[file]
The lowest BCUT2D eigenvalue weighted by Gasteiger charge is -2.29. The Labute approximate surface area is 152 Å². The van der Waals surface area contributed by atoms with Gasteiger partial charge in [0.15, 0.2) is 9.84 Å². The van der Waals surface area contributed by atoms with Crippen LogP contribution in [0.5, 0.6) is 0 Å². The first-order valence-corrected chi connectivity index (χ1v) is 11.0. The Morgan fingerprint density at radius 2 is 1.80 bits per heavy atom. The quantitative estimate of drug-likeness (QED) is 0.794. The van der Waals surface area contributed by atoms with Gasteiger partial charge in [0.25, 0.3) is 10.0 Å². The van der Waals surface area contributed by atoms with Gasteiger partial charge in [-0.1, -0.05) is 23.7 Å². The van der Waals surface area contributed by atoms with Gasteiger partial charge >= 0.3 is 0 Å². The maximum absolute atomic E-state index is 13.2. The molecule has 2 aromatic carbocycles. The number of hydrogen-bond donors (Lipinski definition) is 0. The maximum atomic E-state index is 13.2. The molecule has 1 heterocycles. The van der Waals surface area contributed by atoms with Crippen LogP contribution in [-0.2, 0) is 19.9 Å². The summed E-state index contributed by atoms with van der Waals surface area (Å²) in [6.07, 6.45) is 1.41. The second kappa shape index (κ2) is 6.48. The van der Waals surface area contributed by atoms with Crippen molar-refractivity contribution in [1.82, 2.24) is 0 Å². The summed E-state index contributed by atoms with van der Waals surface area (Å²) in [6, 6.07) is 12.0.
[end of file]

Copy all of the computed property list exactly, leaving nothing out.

The lowest BCUT2D eigenvalue weighted by Gasteiger charge is -2.29. The Labute approximate surface area is 152 Å². The van der Waals surface area contributed by atoms with Gasteiger partial charge in [0.15, 0.2) is 9.84 Å². The van der Waals surface area contributed by atoms with Crippen LogP contribution in [0.5, 0.6) is 0 Å². The first-order valence-corrected chi connectivity index (χ1v) is 11.0. The Morgan fingerprint density at radius 2 is 1.80 bits per heavy atom. The quantitative estimate of drug-likeness (QED) is 0.794. The van der Waals surface area contributed by atoms with Gasteiger partial charge in [0.25, 0.3) is 10.0 Å². The van der Waals surface area contributed by atoms with Gasteiger partial charge in [-0.1, -0.05) is 23.7 Å². The van der Waals surface area contributed by atoms with Gasteiger partial charge >= 0.3 is 0 Å². The maximum absolute atomic E-state index is 13.2. The molecule has 2 aromatic carbocycles. The number of hydrogen-bond donors (Lipinski definition) is 0. The maximum atomic E-state index is 13.2. The molecule has 1 heterocycles. The van der Waals surface area contributed by atoms with Crippen LogP contribution in [-0.2, 0) is 19.9 Å². The summed E-state index contributed by atoms with van der Waals surface area (Å²) in [6.07, 6.45) is 1.41. The second kappa shape index (κ2) is 6.48. The van der Waals surface area contributed by atoms with Crippen molar-refractivity contribution in [1.82, 2.24) is 0 Å². The summed E-state index contributed by atoms with van der Waals surface area (Å²) in [6, 6.07) is 12.0.